When can there be a refund of contributions?
When can a contribution not be refunded?
When someone pays a pension contribution, they have a ‘cooling off’ period of 30 days during which they can cancel the contract and have the contribution returned. The contract is then treated as if it had never existed. This right exists only at the start of the contract, whether the first contribution is a single or a regular contribution - it doesn’t apply to every regular contribution paid, although some providers apply cancellation rights to every single contribution.
Tax relief on individual contributions is limited to the higher of £3,600 each tax year or 100% of earnings.
Of course, some people, particularly the self-employed, find it difficult to predict what their earnings are going to be in a tax year and so may end up paying more than their earnings. If the relief at source method has been used, the basic rate tax relief on the excess contributions that’s been received from HMRC must be returned to HMRC.
Whilst HMRC allows the net amount of excess contribution to remain in the plan, most providers will return the net contribution.
You’d think that if HMRC allows refunds of contributions greater than earnings that they’d allow contributions to be returned if the annual allowance is exceeded. But you’d be wrong.
Any contributions over the annual allowance available must remain in the plan and an annual allowance charge paid. This is a particularly common situation where the individual has a lower annual allowance because the money purchase annual allowance has been triggered or their annual allowance has been reduced because of high taxable income and they didn’t appreciate the consequences.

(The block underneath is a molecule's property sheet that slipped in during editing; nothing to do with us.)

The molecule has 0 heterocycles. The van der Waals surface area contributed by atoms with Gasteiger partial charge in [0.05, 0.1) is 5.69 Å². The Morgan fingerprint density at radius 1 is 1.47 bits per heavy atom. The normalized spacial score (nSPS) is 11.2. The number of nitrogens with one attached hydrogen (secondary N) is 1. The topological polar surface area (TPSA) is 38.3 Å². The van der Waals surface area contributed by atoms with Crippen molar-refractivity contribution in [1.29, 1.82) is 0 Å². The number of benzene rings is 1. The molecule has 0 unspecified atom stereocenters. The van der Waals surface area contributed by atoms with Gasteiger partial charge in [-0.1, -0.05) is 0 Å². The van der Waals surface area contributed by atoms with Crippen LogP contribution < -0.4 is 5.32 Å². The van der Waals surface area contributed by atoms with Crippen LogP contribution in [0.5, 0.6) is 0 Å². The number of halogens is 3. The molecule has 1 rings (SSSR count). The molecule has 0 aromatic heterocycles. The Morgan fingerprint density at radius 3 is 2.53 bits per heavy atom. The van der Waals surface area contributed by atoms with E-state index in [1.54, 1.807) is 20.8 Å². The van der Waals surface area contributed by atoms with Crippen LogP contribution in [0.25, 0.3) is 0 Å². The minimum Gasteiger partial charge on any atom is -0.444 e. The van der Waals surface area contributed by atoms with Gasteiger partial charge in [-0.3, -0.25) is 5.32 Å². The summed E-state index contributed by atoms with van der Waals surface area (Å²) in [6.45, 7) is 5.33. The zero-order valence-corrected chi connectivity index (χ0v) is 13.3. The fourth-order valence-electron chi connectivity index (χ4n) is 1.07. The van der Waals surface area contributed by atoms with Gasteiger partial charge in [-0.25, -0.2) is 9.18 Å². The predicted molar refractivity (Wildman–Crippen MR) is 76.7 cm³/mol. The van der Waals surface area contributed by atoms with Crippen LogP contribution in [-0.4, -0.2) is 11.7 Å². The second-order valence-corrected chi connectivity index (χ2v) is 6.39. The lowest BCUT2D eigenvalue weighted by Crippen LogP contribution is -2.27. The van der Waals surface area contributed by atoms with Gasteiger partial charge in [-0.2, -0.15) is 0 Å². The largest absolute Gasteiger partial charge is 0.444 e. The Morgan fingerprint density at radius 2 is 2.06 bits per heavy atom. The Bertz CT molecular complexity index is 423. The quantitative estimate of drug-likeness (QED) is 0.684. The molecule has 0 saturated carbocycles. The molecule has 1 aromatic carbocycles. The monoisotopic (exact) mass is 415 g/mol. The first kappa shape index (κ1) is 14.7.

If there’s genuine error involved in the payment of contributions, the contributions can be returned. At first sight, this looks like a bit of a get-out-of-jail-free card – most people don’t deliberately set out to pay an annual allowance charge.
Unfortunately, the definition of genuine error is quite narrowly defined and boils down to errors made by 3rd parties rather than the individual and/or their adviser.
Examples given by HMRC are:
An occupational defined benefit scheme can return an individual’s contributions if they leave with less than two years’ service. Occupational defined contribution schemes can also make these short service refund lump sums as they’re known but only if service is less than 30 days.
The information provided is based on our current understanding of the relevant legislation and regulations and may be subject to alteration as a result of changes in legislation or practice. Also it may not reflect the options available under a specific product which may not be as wide as legislations and regulations allow.
All references to taxation are based on our understanding of current taxation law and practice and may be affected by future changes in legislation and the individual circumstances of the investor.